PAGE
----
The Disaster of US Economic Policy in Iraq
An informed observer of the Iraq scene writes:
‘ For most constructive purposes, it is not worth adding controversy over the Bush Administration’s economic policy in Iraq and early plans to privatize the economy, including the oil industry. Until after there is an elected constitutional government, there can be little structural change in the Iraqi economy. That will not happen until next year at the earliest. This has been the case from the outset. It is the law, which may not be written specifically on one applicable piece of paper, but exists in a powerful and ineluctable way.
There could, and should, have been a variation of the WPA and other similar programs from the beginning. Few in the CPA would have known how to devise and implement programs of that type, even if they could have ideologically kept in mind and implemented them at the same time. Instead, little or nothing was, and has been even now, done to reduce unemployment, except for fewer than 200,000 in the security forces and relatively insignicant, in the context of the whole, USAID-financed small construction projects, however valuable they have been to those who directly benefited. No one knows what the actual level of unemployment is, but it is a good guess or estimate that it was and is in 7 figures.
Free markets require law and order and the rule of law. The US Government has not yet managed to achieve those necessary conditions for free markets or privatization or even, in some places in Iraq, for more than semi-primitive commerce.
The combination of the absence of the establishment of law and order and the illegal (4th Geneva Convention and other applicable law and legal principles) abolition by the CPA, early in its administration, of all import tariffs and controls, according to a recent report in Azzaman – English, has – predictably – resulted in 33,000 non-state-owned businesses being more or less idle, and, again, predictably, has largely destroyed, for the moment, whatever private sector there was in Iraq outside of Kurdistan.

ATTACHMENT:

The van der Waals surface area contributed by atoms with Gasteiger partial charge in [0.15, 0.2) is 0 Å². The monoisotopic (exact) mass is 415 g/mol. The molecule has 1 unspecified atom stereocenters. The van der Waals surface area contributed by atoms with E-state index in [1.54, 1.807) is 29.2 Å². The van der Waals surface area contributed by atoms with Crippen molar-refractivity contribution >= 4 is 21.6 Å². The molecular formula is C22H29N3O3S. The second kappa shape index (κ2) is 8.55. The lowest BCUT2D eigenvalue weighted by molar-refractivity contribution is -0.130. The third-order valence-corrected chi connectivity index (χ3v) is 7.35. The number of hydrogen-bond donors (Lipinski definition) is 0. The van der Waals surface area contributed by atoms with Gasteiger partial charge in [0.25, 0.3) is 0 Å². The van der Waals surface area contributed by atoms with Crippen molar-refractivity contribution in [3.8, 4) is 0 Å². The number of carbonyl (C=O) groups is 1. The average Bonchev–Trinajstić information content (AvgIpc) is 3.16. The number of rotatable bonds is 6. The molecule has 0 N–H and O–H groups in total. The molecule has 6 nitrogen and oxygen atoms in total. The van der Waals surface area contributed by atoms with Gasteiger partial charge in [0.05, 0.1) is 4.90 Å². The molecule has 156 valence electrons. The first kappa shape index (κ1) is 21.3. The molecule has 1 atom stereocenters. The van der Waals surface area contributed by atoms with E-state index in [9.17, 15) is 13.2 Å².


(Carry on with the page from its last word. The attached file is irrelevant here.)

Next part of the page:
Meanwhile, little was and has been done to professionalize and develop the state-owned enterprises, which is a prerequisite for privatization, for, without that additional necessary condition, they could only be privatized in a distress sale, bringing little or no revenue to the government.
There is now a consensus that the Bush Administration made “mistakes” in its post-invasion administration of Iraq. Principal focus rightly has been on the security front, and also the political process. Yet it would seem obvious that its economic policies have had, and continue to have, effects in both arenas. The effects of the economic policy mix, implemented in varying incomplete ways, will take a long time to fix. And, because the elected constitional government probably, to a significant extent, will be a coalition parliamentary government, it might not be efficient from an economic policy or administration (business) point of view, let alone there being a consensus with respect to economic structural change.
While a few Iraqis (and a few foreigners) have been made rich, which probably continues, there being $ billions at play, at the present time, on the basis of per capita GDP, Iraq is a relatively poor country, notwithstanding the oil in the ground. Roughly put, but concretely indicative, at a now notional $50 per barrel (some of Iraq’s oil is sour, and there is on the order of a $5 per barrel discount), exports of 1.5 million barrels per day, and a population of, say, 25 million, that price represents $3 per Iraqi person per day. While the Dinar goes farther in Iraq than the Dollar in America, that does not represent significant wealth and, among other things, if the savings and investment that will be required even to reconstruct and develop Iraq to where it was a decade ago (adjusted to the present) are taken into account, that roughly-computed amount can be characterized as “peanuts.”
Iraq could remain a relatively poor country for some time. An opportunity was lost. ‘